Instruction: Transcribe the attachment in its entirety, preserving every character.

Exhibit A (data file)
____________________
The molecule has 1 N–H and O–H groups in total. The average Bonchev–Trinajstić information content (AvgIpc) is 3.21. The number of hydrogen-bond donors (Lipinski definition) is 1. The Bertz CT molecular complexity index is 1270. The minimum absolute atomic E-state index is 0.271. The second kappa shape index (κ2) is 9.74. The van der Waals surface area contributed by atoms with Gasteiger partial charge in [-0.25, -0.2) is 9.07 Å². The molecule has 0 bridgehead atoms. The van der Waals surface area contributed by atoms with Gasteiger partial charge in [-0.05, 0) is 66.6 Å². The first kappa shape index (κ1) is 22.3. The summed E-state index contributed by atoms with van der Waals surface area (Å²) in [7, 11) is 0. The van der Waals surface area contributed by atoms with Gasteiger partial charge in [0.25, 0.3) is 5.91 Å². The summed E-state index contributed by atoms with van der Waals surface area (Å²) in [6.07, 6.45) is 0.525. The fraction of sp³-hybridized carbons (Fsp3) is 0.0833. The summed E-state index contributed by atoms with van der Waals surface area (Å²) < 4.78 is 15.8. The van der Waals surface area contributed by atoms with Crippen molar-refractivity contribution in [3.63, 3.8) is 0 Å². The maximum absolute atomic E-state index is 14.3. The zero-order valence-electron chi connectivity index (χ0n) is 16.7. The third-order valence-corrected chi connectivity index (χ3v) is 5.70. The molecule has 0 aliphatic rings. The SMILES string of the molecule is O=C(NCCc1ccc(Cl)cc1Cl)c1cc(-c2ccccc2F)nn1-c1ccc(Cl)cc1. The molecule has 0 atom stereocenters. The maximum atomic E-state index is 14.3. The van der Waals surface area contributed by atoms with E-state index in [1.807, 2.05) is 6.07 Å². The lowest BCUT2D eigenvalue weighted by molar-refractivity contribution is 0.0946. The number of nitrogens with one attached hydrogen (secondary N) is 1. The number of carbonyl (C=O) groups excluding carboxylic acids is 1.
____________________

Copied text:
The molecule has 1 N–H and O–H groups in total. The average Bonchev–Trinajstić information content (AvgIpc) is 3.21. The number of hydrogen-bond donors (Lipinski definition) is 1. The Bertz CT molecular complexity index is 1270. The minimum absolute atomic E-state index is 0.271. The second kappa shape index (κ2) is 9.74. The van der Waals surface area contributed by atoms with Gasteiger partial charge in [-0.25, -0.2) is 9.07 Å². The molecule has 0 bridgehead atoms. The van der Waals surface area contributed by atoms with Gasteiger partial charge in [-0.05, 0) is 66.6 Å². The first kappa shape index (κ1) is 22.3. The summed E-state index contributed by atoms with van der Waals surface area (Å²) in [7, 11) is 0. The van der Waals surface area contributed by atoms with Gasteiger partial charge in [0.25, 0.3) is 5.91 Å². The summed E-state index contributed by atoms with van der Waals surface area (Å²) in [6.07, 6.45) is 0.525. The fraction of sp³-hybridized carbons (Fsp3) is 0.0833. The summed E-state index contributed by atoms with van der Waals surface area (Å²) < 4.78 is 15.8. The van der Waals surface area contributed by atoms with Crippen molar-refractivity contribution in [3.63, 3.8) is 0 Å². The maximum absolute atomic E-state index is 14.3. The zero-order valence-electron chi connectivity index (χ0n) is 16.7. The third-order valence-corrected chi connectivity index (χ3v) is 5.70. The molecule has 0 aliphatic rings. The SMILES string of the molecule is O=C(NCCc1ccc(Cl)cc1Cl)c1cc(-c2ccccc2F)nn1-c1ccc(Cl)cc1. The molecule has 0 atom stereocenters. The maximum atomic E-state index is 14.3. The van der Waals surface area contributed by atoms with E-state index in [1.807, 2.05) is 6.07 Å². The lowest BCUT2D eigenvalue weighted by molar-refractivity contribution is 0.0946. The number of nitrogens with one attached hydrogen (secondary N) is 1. The number of carbonyl (C=O) groups excluding carboxylic acids is 1.